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My post pilgrimage experience

07/06/2013

You may think that someone walking some 4,600km requires an extended period of convalescence under medical supervision judging from various comments. It is simply not correct. (Have you noticed how often people are rushed to hospital following some minor or major rescue crisis, I wonder if they have any control over those situations? I suspect not!) I did not experience any physical wear and tear other than a nasty bout of bronchitis that responded to antibiotics. A typical question is concerned with rest days. The biblical notion of the Sabbath is irrelevant and unnecessary. It is clear that my body has the capacity to rejuvenate overnight following walking some massive daily distances. Thus the question of rest days does not arise.

However, I do experience a sense of loss and a drive to search for a new project(s). I have developed an interest in Ayahuasca as a way to propel myself forward. The sacred vine is a healer that shows the door of fractal worlds and impacting for people that have not had visions or seen the worlds the great teachers write about. (My visions are those experienced as a meditator taught and initiated by Geshe Acharya Thubten Loden and Ayya Khema.)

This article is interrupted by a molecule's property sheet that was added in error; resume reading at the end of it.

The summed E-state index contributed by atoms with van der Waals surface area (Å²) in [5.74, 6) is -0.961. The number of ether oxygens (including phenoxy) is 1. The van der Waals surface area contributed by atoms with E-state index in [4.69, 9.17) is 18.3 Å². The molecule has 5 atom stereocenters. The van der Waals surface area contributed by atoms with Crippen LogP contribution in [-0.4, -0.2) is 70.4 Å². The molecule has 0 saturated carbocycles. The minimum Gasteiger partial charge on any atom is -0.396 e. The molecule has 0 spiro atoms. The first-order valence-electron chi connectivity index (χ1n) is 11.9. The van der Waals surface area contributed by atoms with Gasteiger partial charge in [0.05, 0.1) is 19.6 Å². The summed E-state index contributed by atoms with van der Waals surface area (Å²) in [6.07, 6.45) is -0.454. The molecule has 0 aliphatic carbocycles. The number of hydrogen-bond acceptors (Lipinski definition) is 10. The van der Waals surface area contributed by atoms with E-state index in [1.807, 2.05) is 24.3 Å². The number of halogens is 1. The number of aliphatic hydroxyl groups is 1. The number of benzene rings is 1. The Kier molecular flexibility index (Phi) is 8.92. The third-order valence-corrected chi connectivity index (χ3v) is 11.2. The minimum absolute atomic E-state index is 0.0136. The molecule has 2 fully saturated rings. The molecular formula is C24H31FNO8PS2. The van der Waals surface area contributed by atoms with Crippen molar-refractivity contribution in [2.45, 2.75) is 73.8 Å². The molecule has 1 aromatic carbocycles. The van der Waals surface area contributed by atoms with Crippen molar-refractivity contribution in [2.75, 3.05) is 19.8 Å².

It is a brew made of natural plants indigenous to South America. It has been used for thousands of years as a purgative and as a healer of the body and the consciousness. It has been called “vine of the soul” for a reason. The most active component is DMT, which has a powerful effect on consciousness.

Persons drinking the brew often enter a trance state for several hours during which they experience visions or encounter hidden aspects of themselves: whatever the plant gives them, it is to support their personal journey. The brew is administered by a Shaman, and the participants are protected by the Shaman and the assistants. Sometimes a participant will have a celestial journey, sometimes a challenging one.[1]

I would leap on a plane for Peru barring the high fare cost, at this time. I’m faced with the tyranny of distance phenomena living in Australia. (Also, I’m suspicious of the extraordinary high cost of living here.)

My interest in the sacred vine goes back some 20 years. I recall meeting a Canadian Shaman and later a Brazilian woman who conducted Ayahuasca ceremonies in Amsterdam, Netherlands. Both were open about their work. Yet, I never followed through on their invitations. More recently, my interest was renewed and heightened following viewing Graham Hancock’s TED Talk, “The War on Consciousness” and reading his book, “Supernatural: Meetings with the Ancient Teachers of Mankind.” I have contacted several retreat centres in Peru and elsewhere offering Ayahuasca ceremonies.

Reference
[1] Ayahuasca – A Plant That Teaches: http://goo.gl/QGjsD

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